Attorney General Mark Brnovich wants Arizona consumers to keep an eye out for social media scams.
Social media has become one of the most prevalent means of conducting consumer scams, accounting for about a quarter of all scam losses last year – about $770 million nationwide. In particular, investment and cryptocurrency social media scams have become increasingly common.
“Scammers want to be your friend on social media and take advantage of your trust,” said Attorney General Mark Brnovich. “Think twice before sending money to anyone who contacts you through social media.”
Attorney General Brnovich’s office has seen the following types of social media scams:
- Online Ad Scams: Scammers post an advertisement on social media offering a great price for a product. Victims place an order and pay online, but they never receive merchandise. Sometimes scammers impersonate real companies and include links to fake “lookalike” websites.
- Investment Scams: Scammers provide an investment opportunity, such as purchasing cryptocurrency; however, once the victim gives the scammer money, the scammer will disappear or keep asking for more money. Sometimes, the scammers provide a realistic-looking investment website that allows victims to see their “investment account,” but the victim is never allowed to withdraw the money.
- Impersonation Scams: Scammers contact people using fake accounts, sometimes accounts that appear to be friends or family members, and ask for money. Other times, the scammer appears to be a famous celebrity or businessperson who asks you to invest with them.
- Phishing Scams: Scammers send people messages asking them to reveal their passwords, credentials, or crypto wallet private keys. These messages often are made to appear to be coming from a legitimate company and ask you to enter or share private information.
- Romance Scams: Scammers match with potential victims over social media or dating apps, try to establish trust, and then ask for money or passwords.
- Limit who can see your information and posts on your social media accounts. Visit your privacy settings to see restrictions.
- Check your social media platform(s) to see if you can “opt-out” of targeted advertising.
- Before making a purchase based on a social media ad or post, look into the company. Use a search engine to visit the company’s actual website or to search the company’s name with “scam,” “complaint,” or “review.”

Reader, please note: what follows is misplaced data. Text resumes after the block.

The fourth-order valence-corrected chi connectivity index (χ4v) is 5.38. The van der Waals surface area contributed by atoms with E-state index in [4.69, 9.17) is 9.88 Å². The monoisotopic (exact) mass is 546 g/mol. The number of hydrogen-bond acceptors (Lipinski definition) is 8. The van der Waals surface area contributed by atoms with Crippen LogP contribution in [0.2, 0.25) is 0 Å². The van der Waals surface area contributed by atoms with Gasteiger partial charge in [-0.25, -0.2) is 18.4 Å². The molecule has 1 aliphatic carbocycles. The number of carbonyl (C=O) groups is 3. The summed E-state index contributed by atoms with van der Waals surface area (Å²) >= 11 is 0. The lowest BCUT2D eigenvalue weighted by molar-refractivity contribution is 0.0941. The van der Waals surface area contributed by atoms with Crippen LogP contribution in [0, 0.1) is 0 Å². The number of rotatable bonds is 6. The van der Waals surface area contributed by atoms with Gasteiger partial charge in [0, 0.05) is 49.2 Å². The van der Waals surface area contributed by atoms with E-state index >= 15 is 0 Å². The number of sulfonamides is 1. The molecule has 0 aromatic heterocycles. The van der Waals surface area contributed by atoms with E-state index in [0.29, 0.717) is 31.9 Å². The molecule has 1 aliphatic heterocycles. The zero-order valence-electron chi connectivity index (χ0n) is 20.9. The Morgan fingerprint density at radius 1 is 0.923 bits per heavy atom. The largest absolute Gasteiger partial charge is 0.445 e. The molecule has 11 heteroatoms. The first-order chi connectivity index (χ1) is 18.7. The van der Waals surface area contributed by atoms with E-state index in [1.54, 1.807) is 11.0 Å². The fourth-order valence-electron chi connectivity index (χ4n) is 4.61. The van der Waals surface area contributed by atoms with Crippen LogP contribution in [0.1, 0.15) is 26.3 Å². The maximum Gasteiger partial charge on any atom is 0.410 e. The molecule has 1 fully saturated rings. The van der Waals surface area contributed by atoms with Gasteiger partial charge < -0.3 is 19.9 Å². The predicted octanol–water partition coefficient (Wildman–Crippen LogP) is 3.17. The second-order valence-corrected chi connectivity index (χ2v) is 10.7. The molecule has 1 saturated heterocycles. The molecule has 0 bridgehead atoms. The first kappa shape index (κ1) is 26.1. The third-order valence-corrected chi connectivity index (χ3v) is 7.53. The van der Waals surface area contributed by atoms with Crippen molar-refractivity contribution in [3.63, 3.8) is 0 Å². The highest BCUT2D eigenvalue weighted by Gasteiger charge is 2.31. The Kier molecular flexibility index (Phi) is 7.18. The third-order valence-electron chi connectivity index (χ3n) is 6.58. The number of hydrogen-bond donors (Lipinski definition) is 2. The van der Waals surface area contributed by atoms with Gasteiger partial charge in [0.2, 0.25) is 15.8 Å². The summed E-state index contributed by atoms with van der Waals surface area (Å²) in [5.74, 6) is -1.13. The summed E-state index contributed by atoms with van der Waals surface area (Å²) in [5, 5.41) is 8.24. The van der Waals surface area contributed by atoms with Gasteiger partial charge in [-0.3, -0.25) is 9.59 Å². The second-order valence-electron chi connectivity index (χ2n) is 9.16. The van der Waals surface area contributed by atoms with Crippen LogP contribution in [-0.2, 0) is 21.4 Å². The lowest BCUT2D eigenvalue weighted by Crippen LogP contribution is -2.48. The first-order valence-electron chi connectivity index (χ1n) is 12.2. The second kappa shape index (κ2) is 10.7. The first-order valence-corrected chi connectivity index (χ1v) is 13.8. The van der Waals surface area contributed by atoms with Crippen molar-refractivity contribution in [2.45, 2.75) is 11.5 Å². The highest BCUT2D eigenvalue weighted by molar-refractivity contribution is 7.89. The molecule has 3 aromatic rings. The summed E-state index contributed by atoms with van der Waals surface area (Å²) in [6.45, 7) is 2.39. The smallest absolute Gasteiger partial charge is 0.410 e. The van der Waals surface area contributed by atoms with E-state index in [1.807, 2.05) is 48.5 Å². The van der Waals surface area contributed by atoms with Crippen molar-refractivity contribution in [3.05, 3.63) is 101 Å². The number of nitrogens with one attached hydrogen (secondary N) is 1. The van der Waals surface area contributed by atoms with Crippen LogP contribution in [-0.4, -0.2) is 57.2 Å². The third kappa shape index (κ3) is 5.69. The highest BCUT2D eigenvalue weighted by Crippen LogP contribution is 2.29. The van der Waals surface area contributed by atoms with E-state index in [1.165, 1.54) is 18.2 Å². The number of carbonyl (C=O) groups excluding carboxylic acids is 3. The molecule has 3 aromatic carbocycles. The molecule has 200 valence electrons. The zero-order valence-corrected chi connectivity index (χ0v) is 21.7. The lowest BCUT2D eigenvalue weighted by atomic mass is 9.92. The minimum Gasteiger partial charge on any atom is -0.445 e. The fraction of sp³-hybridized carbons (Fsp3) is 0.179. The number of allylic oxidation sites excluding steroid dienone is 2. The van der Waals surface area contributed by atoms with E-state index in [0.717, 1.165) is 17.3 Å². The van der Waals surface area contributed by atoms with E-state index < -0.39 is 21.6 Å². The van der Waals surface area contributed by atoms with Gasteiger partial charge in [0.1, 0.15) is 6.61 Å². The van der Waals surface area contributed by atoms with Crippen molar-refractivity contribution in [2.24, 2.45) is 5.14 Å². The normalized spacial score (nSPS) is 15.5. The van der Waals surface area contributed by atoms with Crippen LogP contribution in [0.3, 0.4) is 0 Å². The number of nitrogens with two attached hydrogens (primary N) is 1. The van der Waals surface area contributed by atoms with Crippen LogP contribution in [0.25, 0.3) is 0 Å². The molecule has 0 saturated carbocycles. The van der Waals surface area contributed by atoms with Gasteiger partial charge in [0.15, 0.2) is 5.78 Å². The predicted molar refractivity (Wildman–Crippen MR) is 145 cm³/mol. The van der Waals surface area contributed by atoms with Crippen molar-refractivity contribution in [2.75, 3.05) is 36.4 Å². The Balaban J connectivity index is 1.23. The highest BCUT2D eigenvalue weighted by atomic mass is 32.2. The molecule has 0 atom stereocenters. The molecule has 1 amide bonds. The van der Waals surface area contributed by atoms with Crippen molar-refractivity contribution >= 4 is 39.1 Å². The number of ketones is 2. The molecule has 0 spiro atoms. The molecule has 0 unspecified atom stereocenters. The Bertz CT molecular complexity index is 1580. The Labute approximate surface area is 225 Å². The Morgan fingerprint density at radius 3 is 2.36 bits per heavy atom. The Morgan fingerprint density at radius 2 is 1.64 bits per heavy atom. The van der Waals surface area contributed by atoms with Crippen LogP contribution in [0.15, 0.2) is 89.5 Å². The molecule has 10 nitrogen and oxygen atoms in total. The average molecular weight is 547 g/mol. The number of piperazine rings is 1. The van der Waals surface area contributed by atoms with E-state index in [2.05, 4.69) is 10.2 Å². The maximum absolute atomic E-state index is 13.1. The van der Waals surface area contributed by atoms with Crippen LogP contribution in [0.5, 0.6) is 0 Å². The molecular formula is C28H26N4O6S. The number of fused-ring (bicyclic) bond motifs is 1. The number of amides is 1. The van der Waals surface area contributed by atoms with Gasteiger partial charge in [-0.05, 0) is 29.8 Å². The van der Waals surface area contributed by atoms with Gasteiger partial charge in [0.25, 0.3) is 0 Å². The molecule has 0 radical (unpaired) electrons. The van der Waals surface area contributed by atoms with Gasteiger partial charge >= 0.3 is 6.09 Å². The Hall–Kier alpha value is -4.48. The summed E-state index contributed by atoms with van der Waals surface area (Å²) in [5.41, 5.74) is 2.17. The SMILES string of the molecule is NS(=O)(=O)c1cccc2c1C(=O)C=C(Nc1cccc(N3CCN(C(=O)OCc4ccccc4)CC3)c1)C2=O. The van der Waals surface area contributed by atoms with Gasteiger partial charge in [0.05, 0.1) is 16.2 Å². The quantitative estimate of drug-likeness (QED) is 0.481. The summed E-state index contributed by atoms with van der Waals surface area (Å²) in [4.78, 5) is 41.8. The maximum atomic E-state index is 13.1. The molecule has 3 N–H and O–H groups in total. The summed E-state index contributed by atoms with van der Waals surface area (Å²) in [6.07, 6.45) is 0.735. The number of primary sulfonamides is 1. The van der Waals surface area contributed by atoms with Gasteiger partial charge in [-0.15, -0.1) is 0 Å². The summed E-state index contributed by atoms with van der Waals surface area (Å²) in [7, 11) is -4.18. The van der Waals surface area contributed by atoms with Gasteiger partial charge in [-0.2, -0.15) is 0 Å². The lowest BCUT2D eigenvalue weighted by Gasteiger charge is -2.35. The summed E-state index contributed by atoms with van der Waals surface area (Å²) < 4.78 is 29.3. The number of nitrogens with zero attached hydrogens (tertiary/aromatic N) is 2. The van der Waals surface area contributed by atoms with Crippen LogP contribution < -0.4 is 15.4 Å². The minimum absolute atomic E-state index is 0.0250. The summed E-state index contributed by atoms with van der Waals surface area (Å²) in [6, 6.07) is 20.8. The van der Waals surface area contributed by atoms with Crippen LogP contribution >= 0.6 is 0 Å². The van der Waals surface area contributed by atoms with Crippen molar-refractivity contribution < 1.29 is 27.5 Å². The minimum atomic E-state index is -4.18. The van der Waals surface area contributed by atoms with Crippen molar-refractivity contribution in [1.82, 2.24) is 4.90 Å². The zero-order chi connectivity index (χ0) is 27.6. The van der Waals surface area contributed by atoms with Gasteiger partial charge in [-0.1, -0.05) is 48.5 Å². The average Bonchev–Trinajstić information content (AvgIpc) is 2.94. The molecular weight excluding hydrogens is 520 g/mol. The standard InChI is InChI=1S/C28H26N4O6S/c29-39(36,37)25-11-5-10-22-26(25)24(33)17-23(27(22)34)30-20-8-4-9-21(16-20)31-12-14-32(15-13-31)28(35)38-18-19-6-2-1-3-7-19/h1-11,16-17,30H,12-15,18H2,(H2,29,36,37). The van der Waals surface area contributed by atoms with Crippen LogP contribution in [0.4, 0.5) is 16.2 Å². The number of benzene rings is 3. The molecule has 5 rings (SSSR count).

- Misspellings on a website or ad can be signs of a scam.
- If you receive a message from a friend or family member requesting urgent funds, call them. Their account may have been hacked.
- Do not act immediately. Scammers try to make opportunities sound urgent, so victims feel they do not have time to critically evaluate the situation. Take the time to consult with a trusted friend or family member before sending money to someone you met online.
- Be extremely cautious if you receive a check from someone you met on social media, and do not send your money elsewhere on the basis of a received check, which may bounce weeks later.
- Do not rush into a friendship or romance with someone you have only met over the internet.
- Do not send gift cards, money transfers, or cash.
- Report fraudulent activity to your social media platform.
- Do not give anyone online your passwords, account credentials, or crypto private key.
- Be wary of any investment that promises guaranteed returns or a big payout. Always do your research and ask questions before investing. Meet personally with the representatives of the company and view the physical location of the company before making an investment.
- Remember, if it sounds too good to be true, it probably is.
If you believe you have been the victim of consumer fraud, you can file a consumer complaint by visiting the Attorney General’s website. If you need a complaint form sent to you, you can contact the Attorney General’s Office in Phoenix at (602) 542-5763, in Tucson at (520) 628-6648, or outside the Phoenix and Tucson metro areas at (800) 352-8431.